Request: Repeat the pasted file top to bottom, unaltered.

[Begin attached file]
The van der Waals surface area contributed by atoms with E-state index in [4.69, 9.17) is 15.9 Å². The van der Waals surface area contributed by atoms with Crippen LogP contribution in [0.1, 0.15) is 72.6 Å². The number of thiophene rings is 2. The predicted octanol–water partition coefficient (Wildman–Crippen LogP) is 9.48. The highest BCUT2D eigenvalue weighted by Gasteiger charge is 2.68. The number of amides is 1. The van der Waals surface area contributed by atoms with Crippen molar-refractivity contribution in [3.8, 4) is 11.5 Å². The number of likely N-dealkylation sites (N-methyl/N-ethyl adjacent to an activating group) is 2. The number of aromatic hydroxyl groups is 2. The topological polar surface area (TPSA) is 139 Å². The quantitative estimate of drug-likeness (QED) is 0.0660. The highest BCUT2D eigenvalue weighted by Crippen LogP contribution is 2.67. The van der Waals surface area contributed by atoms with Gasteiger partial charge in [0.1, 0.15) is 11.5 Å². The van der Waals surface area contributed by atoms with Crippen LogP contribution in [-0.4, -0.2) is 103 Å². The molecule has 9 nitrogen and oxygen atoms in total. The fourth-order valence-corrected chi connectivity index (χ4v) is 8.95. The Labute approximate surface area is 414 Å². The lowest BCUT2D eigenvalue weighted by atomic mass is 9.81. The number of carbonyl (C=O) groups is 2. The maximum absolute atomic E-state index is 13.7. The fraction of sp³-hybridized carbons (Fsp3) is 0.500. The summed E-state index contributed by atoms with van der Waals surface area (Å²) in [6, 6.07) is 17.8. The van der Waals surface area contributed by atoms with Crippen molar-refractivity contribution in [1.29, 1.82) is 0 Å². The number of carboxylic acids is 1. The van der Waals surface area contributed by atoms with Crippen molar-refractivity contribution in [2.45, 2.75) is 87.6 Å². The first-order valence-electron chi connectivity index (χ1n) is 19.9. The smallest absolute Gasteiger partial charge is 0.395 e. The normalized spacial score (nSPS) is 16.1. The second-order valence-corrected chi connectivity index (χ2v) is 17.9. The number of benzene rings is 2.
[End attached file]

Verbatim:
The van der Waals surface area contributed by atoms with E-state index in [4.69, 9.17) is 15.9 Å². The van der Waals surface area contributed by atoms with Crippen LogP contribution in [0.1, 0.15) is 72.6 Å². The number of thiophene rings is 2. The predicted octanol–water partition coefficient (Wildman–Crippen LogP) is 9.48. The highest BCUT2D eigenvalue weighted by Gasteiger charge is 2.68. The number of amides is 1. The van der Waals surface area contributed by atoms with Crippen molar-refractivity contribution in [3.8, 4) is 11.5 Å². The number of likely N-dealkylation sites (N-methyl/N-ethyl adjacent to an activating group) is 2. The number of aromatic hydroxyl groups is 2. The topological polar surface area (TPSA) is 139 Å². The quantitative estimate of drug-likeness (QED) is 0.0660. The highest BCUT2D eigenvalue weighted by Crippen LogP contribution is 2.67. The van der Waals surface area contributed by atoms with Gasteiger partial charge in [0.1, 0.15) is 11.5 Å². The van der Waals surface area contributed by atoms with Crippen LogP contribution in [-0.4, -0.2) is 103 Å². The molecule has 9 nitrogen and oxygen atoms in total. The fourth-order valence-corrected chi connectivity index (χ4v) is 8.95. The Labute approximate surface area is 414 Å². The lowest BCUT2D eigenvalue weighted by atomic mass is 9.81. The number of carbonyl (C=O) groups is 2. The maximum absolute atomic E-state index is 13.7. The fraction of sp³-hybridized carbons (Fsp3) is 0.500. The summed E-state index contributed by atoms with van der Waals surface area (Å²) in [6, 6.07) is 17.8. The van der Waals surface area contributed by atoms with Crippen molar-refractivity contribution in [1.29, 1.82) is 0 Å². The number of carboxylic acids is 1. The van der Waals surface area contributed by atoms with Crippen molar-refractivity contribution in [2.45, 2.75) is 87.6 Å². The first-order valence-electron chi connectivity index (χ1n) is 19.9. The smallest absolute Gasteiger partial charge is 0.395 e. The normalized spacial score (nSPS) is 16.1. The second-order valence-corrected chi connectivity index (χ2v) is 17.9. The number of benzene rings is 2.